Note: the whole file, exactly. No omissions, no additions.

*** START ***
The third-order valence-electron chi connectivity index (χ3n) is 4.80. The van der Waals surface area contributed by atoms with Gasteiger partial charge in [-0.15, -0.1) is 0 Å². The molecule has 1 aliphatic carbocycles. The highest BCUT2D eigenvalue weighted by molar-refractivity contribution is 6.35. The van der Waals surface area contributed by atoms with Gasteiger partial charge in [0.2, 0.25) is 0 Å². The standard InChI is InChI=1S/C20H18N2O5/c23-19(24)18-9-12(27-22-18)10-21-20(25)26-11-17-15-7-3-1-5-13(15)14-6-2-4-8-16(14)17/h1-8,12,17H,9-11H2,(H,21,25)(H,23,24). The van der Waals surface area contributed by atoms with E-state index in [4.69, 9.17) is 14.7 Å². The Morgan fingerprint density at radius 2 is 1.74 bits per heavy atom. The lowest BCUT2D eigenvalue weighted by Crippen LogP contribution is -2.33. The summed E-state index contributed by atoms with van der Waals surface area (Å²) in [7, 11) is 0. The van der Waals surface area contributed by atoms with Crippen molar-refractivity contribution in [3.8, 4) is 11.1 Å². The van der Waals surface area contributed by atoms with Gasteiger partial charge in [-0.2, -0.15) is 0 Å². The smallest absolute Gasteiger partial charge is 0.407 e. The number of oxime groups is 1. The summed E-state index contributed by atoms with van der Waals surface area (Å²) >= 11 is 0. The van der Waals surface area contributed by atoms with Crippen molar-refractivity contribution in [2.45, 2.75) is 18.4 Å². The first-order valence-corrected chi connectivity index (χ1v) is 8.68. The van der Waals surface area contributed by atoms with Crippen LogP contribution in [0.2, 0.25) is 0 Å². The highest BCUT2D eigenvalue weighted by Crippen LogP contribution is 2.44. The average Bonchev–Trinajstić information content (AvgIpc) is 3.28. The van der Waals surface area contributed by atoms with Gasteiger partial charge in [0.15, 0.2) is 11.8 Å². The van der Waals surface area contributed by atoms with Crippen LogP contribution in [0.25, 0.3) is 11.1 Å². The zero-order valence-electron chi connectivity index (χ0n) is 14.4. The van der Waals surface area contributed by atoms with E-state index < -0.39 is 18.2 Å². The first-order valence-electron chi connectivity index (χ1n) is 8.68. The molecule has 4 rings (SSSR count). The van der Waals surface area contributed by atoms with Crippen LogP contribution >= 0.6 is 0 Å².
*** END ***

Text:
The third-order valence-electron chi connectivity index (χ3n) is 4.80. The van der Waals surface area contributed by atoms with Gasteiger partial charge in [-0.15, -0.1) is 0 Å². The molecule has 1 aliphatic carbocycles. The highest BCUT2D eigenvalue weighted by molar-refractivity contribution is 6.35. The van der Waals surface area contributed by atoms with Gasteiger partial charge in [0.2, 0.25) is 0 Å². The standard InChI is InChI=1S/C20H18N2O5/c23-19(24)18-9-12(27-22-18)10-21-20(25)26-11-17-15-7-3-1-5-13(15)14-6-2-4-8-16(14)17/h1-8,12,17H,9-11H2,(H,21,25)(H,23,24). The van der Waals surface area contributed by atoms with E-state index in [4.69, 9.17) is 14.7 Å². The Morgan fingerprint density at radius 2 is 1.74 bits per heavy atom. The lowest BCUT2D eigenvalue weighted by Crippen LogP contribution is -2.33. The summed E-state index contributed by atoms with van der Waals surface area (Å²) in [7, 11) is 0. The van der Waals surface area contributed by atoms with Crippen molar-refractivity contribution in [3.8, 4) is 11.1 Å². The van der Waals surface area contributed by atoms with Gasteiger partial charge in [-0.2, -0.15) is 0 Å². The smallest absolute Gasteiger partial charge is 0.407 e. The number of oxime groups is 1. The summed E-state index contributed by atoms with van der Waals surface area (Å²) >= 11 is 0. The van der Waals surface area contributed by atoms with Crippen molar-refractivity contribution in [2.45, 2.75) is 18.4 Å². The first-order valence-corrected chi connectivity index (χ1v) is 8.68. The van der Waals surface area contributed by atoms with Crippen LogP contribution in [0.2, 0.25) is 0 Å². The highest BCUT2D eigenvalue weighted by Crippen LogP contribution is 2.44. The average Bonchev–Trinajstić information content (AvgIpc) is 3.28. The van der Waals surface area contributed by atoms with Gasteiger partial charge in [0.15, 0.2) is 11.8 Å². The van der Waals surface area contributed by atoms with Crippen LogP contribution in [0.25, 0.3) is 11.1 Å². The zero-order valence-electron chi connectivity index (χ0n) is 14.4. The van der Waals surface area contributed by atoms with E-state index < -0.39 is 18.2 Å². The first-order valence-electron chi connectivity index (χ1n) is 8.68. The molecule has 4 rings (SSSR count). The van der Waals surface area contributed by atoms with Crippen LogP contribution >= 0.6 is 0 Å².